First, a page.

Dr. Catherine Stuer studies premodern to early 20th century Chinese visual and material culture, and teaches Asian, Chinese, and Japanese art history and visual culture. She holds a B.A. in Chinese Studies from the Catholic University of Leuven, an M.A. in Chinese Art History from the National Taiwan University, and a Ph.D. in Chinese Art History from The University of Chicago. Dr. Stuer’s current courses include Asian Art and Visual Culture (AHVC/EAST131), Art of China (AHVC/EAST232), Art of Japan (AHVC/EAST231), Art and Revolution in China (AHVC333/EAST345) and Spatial Imagination in East Asia (AHVC/EAST/ENVS263). These courses are all cross-listed with East Asian Studies, and the last is cross-listed with Environmental Studies. Her courses invite students to explore how art takes on social, political, religious, and aesthetic agency, how art-historical narratives connect to practices of collection and display, and how visual and material media express and condition the imagination, production and experience of space and place.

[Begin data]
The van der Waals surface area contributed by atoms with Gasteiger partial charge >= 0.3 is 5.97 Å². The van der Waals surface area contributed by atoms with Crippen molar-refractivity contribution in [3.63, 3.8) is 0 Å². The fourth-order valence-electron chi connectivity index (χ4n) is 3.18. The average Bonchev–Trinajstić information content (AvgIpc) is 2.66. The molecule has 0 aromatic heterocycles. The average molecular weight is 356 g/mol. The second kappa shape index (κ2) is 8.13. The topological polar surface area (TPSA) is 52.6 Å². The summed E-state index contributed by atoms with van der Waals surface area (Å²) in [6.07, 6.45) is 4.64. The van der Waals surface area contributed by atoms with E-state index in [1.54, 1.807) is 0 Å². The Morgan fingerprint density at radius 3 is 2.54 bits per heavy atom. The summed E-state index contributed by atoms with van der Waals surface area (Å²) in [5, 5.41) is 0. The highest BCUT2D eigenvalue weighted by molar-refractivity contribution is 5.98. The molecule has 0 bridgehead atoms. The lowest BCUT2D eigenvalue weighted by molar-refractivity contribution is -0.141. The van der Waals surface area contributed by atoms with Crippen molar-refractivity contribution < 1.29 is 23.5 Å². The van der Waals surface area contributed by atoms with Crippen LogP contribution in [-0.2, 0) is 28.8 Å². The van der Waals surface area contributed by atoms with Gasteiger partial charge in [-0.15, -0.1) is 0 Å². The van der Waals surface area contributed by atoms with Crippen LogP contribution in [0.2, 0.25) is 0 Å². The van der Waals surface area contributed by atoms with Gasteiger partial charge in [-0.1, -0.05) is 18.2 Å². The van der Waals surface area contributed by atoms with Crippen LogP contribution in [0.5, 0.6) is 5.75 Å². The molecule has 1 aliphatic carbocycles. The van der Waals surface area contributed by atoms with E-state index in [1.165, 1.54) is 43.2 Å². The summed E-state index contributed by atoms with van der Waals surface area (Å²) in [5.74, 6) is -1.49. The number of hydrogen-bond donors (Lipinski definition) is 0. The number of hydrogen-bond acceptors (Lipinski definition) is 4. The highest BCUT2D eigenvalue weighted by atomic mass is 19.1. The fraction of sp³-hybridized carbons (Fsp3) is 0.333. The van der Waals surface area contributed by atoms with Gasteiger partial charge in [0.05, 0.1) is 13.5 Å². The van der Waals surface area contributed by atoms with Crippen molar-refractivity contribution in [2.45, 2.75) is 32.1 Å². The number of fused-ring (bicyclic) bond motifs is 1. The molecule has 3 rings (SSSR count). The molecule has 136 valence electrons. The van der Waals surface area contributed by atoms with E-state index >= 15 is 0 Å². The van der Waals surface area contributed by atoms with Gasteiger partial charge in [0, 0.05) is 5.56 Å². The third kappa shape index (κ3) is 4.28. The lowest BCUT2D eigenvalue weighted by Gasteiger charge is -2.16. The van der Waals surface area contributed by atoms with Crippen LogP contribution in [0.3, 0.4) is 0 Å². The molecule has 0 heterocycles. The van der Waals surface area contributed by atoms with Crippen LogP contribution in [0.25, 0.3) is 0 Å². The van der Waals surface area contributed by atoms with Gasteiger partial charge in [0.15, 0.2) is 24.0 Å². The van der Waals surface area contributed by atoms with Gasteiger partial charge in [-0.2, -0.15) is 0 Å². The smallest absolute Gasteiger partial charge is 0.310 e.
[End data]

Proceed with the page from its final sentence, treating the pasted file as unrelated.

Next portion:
Dr. Stuer’s current research focuses on the representation of urban landscapes in maps, paintings and printed images, early 20th century photography of memory sites and cultural heritage, and 19th century pictorial life narratives in printed books. Her work engages critical approaches to spatial and environmental production, memory and heritage discourse, intermedia relations and the intersections of landscape and self-representation. Dr. Stuer is a Visiting Scholar at the “Local Gazetteers Workshop”, Dep III, Artefacts, Action and Knowledge at the Max Planck Institute for the History of Science in July 2017, and received a Henry Luce Foundation/American Council for Learned Societies Program in China Studies Postdoctoral Fellowship from September 2017 through July 2018.